cinema-scope-magazine-59-coverThis is the complete list of articles from the print magazine issue of Cinema Scope #59. We post selected articles from each issue on the site. For the complete content please subscribe to the magazine, or consider the instant digital download version. Articles available free online are linked below.


FEATURES AND INTERVIEWS

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*Declarations of Independence: A Conversation Between Alex Ross Perry and Joel Potrykus on Film Production, Distribution, and Reception

Diary of a Mad Housewife: Robert Greene’s Actress by Adam Nayman

Cold in July and Jim Mickle’s History of Violence by Jason Anderson

Deborah Stratman: Safe and Sound by Samuel La France

The Public Square: Three Recent Works by Jean-Paul Kelly by Michael Sicinski

*Each Memory Creates Its Own Legend: The Films of John Torres by Max Nelson

And the bande Plays On: Resnais, Riley, and the Comics by Sean Rogers

SPOTLIGHT: CANNES 2014

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*Cannes 2014: Who Let the Dogs Out? by Mark Peranson

*Adieu au langage by Blake Williams

*Jauja by Quintín

*Winter Sleep by Jordan Cronk

*The Wonders by Tom Charity

*Saint Laurent by Boris Nelepo

Le chambre bleue by Christoph Huber

Maidan by Richard Porton

The Tribe by Robert Koehler

The Art of Acting Out: The 46th Quinzaine des Réalisateurs by Glenn Heath Jr.

COLUMNS

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*Editor’s Note

*Deaths of Cinema: Michael Glawogger by Christoph Huber

Film/Art: Mika Taanila Curates Oberhausen by Andréa Picard

*Global Discoveries on DVD by Jonathan Rosenbaum

*Exploded View: Standish Lawder’s Corridor by Chuck Stephens

CURRENCY

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Welcome to New York by Adam Cook

*Stop the Pounding Heart by Jay Kuehner

Joy of Man’s Desiring by Angelo Muredda

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From the Magazine

  • Cinema Scope 83 Table of Contents

    Interviews *DAU. Diary & Dialogue. Part One: A Living World, by Jordan Cronk The Land Demands Your Effort: C.W Winter (and Anders Edström) on The More →

  • The Land Demands Your Effort: C.W Winter (and Anders Edström) on The Works and Days (of Tayoko Shiojiri in the Shiotani Basin)

    Though the process of watching the onset of life’s end yields gut-wrenching moments, some recorded, some reconstructed, it makes little sense to extract one scene from the whole picture, as the film’s ultimate strength lies in its refusal to privilege, well, anything: an image of a tree means as much as a visit to an onsen, three people walking in the dark, a farmer hoeing her land, or a black screen with no image at all, only an intricately composed soundscape (as the quote introducing the film reads, “Until the moment you are dead you can still hear”). Make no mistake: though mortality is front and centre, this is a salute to the possibilities provided by cinema, a celebration of life. More →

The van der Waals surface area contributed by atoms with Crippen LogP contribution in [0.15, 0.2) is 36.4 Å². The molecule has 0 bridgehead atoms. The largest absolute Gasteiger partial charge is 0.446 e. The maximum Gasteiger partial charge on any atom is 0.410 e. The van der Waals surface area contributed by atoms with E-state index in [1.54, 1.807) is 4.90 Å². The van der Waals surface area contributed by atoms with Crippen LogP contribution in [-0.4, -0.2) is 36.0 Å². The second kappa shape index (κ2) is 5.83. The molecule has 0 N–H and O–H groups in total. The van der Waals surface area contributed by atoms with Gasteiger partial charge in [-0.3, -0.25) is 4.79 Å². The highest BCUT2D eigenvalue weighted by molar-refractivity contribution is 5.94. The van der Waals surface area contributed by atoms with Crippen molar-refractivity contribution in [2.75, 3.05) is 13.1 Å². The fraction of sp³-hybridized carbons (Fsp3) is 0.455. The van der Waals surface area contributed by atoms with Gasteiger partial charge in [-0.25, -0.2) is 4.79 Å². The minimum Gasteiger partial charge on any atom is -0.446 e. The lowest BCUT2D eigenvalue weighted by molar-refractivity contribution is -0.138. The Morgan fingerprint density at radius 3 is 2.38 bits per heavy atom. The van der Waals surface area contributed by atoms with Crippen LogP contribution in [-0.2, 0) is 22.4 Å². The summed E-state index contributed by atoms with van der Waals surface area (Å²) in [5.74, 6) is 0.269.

• DAU. Diary & Dialogue. Part One: A Living World

    At the press conference for the premiere of DAU. Natasha at this year’s Berlinale, director Ilya Khrzhanovsky pre-empted questions regarding the controversial methods involved in the realization of his 14-year passion project—collectively known as DAU—by contrasting the experiences of his actors with the everyday lives of their Soviet-era characters. “All the feelings [depicted in the film] are real,” he said, “but the circumstances are not real in which these feelings happen. More →

  • The Math of Love Triangles: Athina Rachel Tsangari’s Trigonometry

    The most arresting image in the new BBC Studios series Trigonometry (airing in the US this summer on HBO Max and in Canada on CBC Gem) comes in the fifth episode, when restaurateur Gemma (Thalissa Teixeira), in the middle of a difficult Nordic honeymoon getaway with her new husband Kieran (Gary Carr), goes on an evening field trip to see the Northern Lights. As Kieran sulks back at the hotel, she gazes up at a display that imbues the uncanny sensation—for the character, as well as the audience—of a planetarium-show special effect despite its you-are-there authenticity. More →

  • In Search of the Female Gaze

    The trope of a woman removing her glasses to suddenly reveal her great beauty is as familiar as it is eye-roll-inducing. She never looks that different, but her status as an erotic object changes immediately and immensely. A classic example is Dorothy Malone as a bookstore clerk in The Big Sleep (1946), but more recently there is Rachel Leigh Cook descending the stairs to the saccharine sounds of “Kiss Me” in She’s All That (1999). Give up your active gaze, this convention seems to say, and you will be alluring. More →